He founded twelve monasteries, known for their strict rule. David lived a very simple life and possessed very little. He ate one meal a day, and despite that, fasted frequently. He embraced manual labor.
The only thing he ever drank was water, and so he became known as David the Waterman.
While he possessed nothing and lived according to extremely strict disciplines, he was a very joyful man. It seems that mostly, when I read about saints who lived such disciplined lives, I realize that they didn’t seem all that happy. In renouncing the world, they gave up a lot because they knew Christ was all they needed. Fair enough. But I rarely read stories that show they were joyful.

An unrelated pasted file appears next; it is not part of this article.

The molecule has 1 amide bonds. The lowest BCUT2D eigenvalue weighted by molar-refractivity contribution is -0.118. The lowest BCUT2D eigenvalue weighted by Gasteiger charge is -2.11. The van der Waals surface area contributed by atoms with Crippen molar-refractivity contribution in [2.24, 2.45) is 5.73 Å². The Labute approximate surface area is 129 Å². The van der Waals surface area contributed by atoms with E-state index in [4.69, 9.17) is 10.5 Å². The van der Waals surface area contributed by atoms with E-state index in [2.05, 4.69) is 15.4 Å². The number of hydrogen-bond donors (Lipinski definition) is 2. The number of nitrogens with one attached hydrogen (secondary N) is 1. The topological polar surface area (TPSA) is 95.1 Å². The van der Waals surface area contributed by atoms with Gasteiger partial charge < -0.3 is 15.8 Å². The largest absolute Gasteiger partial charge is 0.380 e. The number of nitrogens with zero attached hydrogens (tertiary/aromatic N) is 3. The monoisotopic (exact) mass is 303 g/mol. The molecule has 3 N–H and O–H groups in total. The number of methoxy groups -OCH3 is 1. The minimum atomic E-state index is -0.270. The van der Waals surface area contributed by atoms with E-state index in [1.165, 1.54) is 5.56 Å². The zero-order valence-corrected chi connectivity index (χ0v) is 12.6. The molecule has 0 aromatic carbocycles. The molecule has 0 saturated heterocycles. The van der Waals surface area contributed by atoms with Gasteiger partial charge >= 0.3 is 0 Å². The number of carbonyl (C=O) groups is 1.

I sometimes wonder if we aren’t joyful enough. It seems that the “holiest” people sometimes are the ones who mope around and rarely smile.
But St. David shows us that we can do both: we can both sacrifice and be joyful. And so we should.
His dying words were: “Brothers and sisters: be joyful!” But it’s a message he preached throughout his life. It was a message that needed to be heard, and must be heard now.
St. David is frequently pictured with a dove on his shoulder while standing on a hill. Stories suggest that when preaching, a dove landed on his shoulder and lifeted him up quite a ways so that his message could be heard by more people.